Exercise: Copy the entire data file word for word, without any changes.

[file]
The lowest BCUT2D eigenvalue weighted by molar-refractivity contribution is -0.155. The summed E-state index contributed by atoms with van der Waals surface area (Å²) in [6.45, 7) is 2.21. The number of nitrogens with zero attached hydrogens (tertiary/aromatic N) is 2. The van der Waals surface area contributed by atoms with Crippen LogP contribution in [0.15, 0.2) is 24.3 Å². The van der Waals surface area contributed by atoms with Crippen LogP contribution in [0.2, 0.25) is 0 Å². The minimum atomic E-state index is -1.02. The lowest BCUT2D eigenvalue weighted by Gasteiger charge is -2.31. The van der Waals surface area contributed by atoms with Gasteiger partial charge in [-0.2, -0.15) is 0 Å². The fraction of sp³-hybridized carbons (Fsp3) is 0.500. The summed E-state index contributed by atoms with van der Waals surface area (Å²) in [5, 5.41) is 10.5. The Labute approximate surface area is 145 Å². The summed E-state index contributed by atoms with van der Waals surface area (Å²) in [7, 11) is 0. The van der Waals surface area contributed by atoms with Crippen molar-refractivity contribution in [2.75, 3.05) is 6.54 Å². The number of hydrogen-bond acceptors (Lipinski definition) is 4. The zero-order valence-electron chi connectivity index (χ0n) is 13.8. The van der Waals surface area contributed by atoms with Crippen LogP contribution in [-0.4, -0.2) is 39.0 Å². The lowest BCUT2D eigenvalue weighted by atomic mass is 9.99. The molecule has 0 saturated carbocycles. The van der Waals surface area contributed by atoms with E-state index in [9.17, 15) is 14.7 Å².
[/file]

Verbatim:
The lowest BCUT2D eigenvalue weighted by molar-refractivity contribution is -0.155. The summed E-state index contributed by atoms with van der Waals surface area (Å²) in [6.45, 7) is 2.21. The number of nitrogens with zero attached hydrogens (tertiary/aromatic N) is 2. The van der Waals surface area contributed by atoms with Crippen LogP contribution in [0.15, 0.2) is 24.3 Å². The van der Waals surface area contributed by atoms with Crippen LogP contribution in [0.2, 0.25) is 0 Å². The minimum atomic E-state index is -1.02. The lowest BCUT2D eigenvalue weighted by Gasteiger charge is -2.31. The van der Waals surface area contributed by atoms with Gasteiger partial charge in [-0.2, -0.15) is 0 Å². The fraction of sp³-hybridized carbons (Fsp3) is 0.500. The summed E-state index contributed by atoms with van der Waals surface area (Å²) in [5, 5.41) is 10.5. The Labute approximate surface area is 145 Å². The summed E-state index contributed by atoms with van der Waals surface area (Å²) in [7, 11) is 0. The van der Waals surface area contributed by atoms with Crippen molar-refractivity contribution in [2.75, 3.05) is 6.54 Å². The number of hydrogen-bond acceptors (Lipinski definition) is 4. The zero-order valence-electron chi connectivity index (χ0n) is 13.8. The van der Waals surface area contributed by atoms with Crippen LogP contribution in [-0.4, -0.2) is 39.0 Å². The lowest BCUT2D eigenvalue weighted by atomic mass is 9.99. The molecule has 0 saturated carbocycles. The van der Waals surface area contributed by atoms with E-state index in [9.17, 15) is 14.7 Å².